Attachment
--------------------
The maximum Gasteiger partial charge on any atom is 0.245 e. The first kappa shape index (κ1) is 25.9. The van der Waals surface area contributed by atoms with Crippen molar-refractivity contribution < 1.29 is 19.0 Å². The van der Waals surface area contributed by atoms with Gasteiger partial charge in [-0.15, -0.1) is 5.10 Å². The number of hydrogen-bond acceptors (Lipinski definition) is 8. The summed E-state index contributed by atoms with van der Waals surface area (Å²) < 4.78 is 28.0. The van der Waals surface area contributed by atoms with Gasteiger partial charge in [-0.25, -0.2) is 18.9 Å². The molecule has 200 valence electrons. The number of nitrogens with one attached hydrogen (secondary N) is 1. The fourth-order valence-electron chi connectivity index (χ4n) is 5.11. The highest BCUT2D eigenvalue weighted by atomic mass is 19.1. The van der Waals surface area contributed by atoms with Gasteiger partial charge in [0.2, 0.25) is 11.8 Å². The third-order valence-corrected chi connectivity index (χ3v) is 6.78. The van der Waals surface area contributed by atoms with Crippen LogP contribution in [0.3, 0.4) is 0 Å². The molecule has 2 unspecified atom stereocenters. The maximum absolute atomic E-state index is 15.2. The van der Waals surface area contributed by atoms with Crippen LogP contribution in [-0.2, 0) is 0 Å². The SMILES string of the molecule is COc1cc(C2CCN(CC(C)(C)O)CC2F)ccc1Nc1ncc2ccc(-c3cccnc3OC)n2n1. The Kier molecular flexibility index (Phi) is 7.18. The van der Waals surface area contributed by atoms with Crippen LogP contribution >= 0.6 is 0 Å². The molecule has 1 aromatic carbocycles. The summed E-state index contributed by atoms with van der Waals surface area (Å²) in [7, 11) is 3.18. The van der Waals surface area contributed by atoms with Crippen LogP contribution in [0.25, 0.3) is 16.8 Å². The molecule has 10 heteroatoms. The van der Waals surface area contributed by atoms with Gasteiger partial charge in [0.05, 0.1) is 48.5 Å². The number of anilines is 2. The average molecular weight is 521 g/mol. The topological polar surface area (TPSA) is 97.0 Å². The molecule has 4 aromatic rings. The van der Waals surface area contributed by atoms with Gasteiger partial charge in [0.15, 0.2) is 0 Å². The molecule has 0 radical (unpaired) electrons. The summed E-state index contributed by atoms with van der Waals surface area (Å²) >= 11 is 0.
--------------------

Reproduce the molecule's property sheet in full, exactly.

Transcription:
The maximum Gasteiger partial charge on any atom is 0.245 e. The first kappa shape index (κ1) is 25.9. The van der Waals surface area contributed by atoms with Crippen molar-refractivity contribution < 1.29 is 19.0 Å². The van der Waals surface area contributed by atoms with Gasteiger partial charge in [-0.15, -0.1) is 5.10 Å². The number of hydrogen-bond acceptors (Lipinski definition) is 8. The summed E-state index contributed by atoms with van der Waals surface area (Å²) < 4.78 is 28.0. The van der Waals surface area contributed by atoms with Gasteiger partial charge in [-0.25, -0.2) is 18.9 Å². The molecule has 200 valence electrons. The number of nitrogens with one attached hydrogen (secondary N) is 1. The fourth-order valence-electron chi connectivity index (χ4n) is 5.11. The highest BCUT2D eigenvalue weighted by atomic mass is 19.1. The van der Waals surface area contributed by atoms with Gasteiger partial charge in [0.2, 0.25) is 11.8 Å². The third-order valence-corrected chi connectivity index (χ3v) is 6.78. The van der Waals surface area contributed by atoms with Crippen LogP contribution in [0.3, 0.4) is 0 Å². The molecule has 2 unspecified atom stereocenters. The maximum absolute atomic E-state index is 15.2. The van der Waals surface area contributed by atoms with Crippen LogP contribution in [-0.2, 0) is 0 Å². The SMILES string of the molecule is COc1cc(C2CCN(CC(C)(C)O)CC2F)ccc1Nc1ncc2ccc(-c3cccnc3OC)n2n1. The Kier molecular flexibility index (Phi) is 7.18. The van der Waals surface area contributed by atoms with Crippen LogP contribution >= 0.6 is 0 Å². The molecule has 1 aromatic carbocycles. The summed E-state index contributed by atoms with van der Waals surface area (Å²) in [7, 11) is 3.18. The van der Waals surface area contributed by atoms with Crippen LogP contribution in [0.25, 0.3) is 16.8 Å². The molecule has 10 heteroatoms. The van der Waals surface area contributed by atoms with Gasteiger partial charge in [0.05, 0.1) is 48.5 Å². The number of anilines is 2. The average molecular weight is 521 g/mol. The topological polar surface area (TPSA) is 97.0 Å². The molecule has 4 aromatic rings. The van der Waals surface area contributed by atoms with Gasteiger partial charge in [0.15, 0.2) is 0 Å². The molecule has 0 radical (unpaired) electrons. The summed E-state index contributed by atoms with van der Waals surface area (Å²) >= 11 is 0.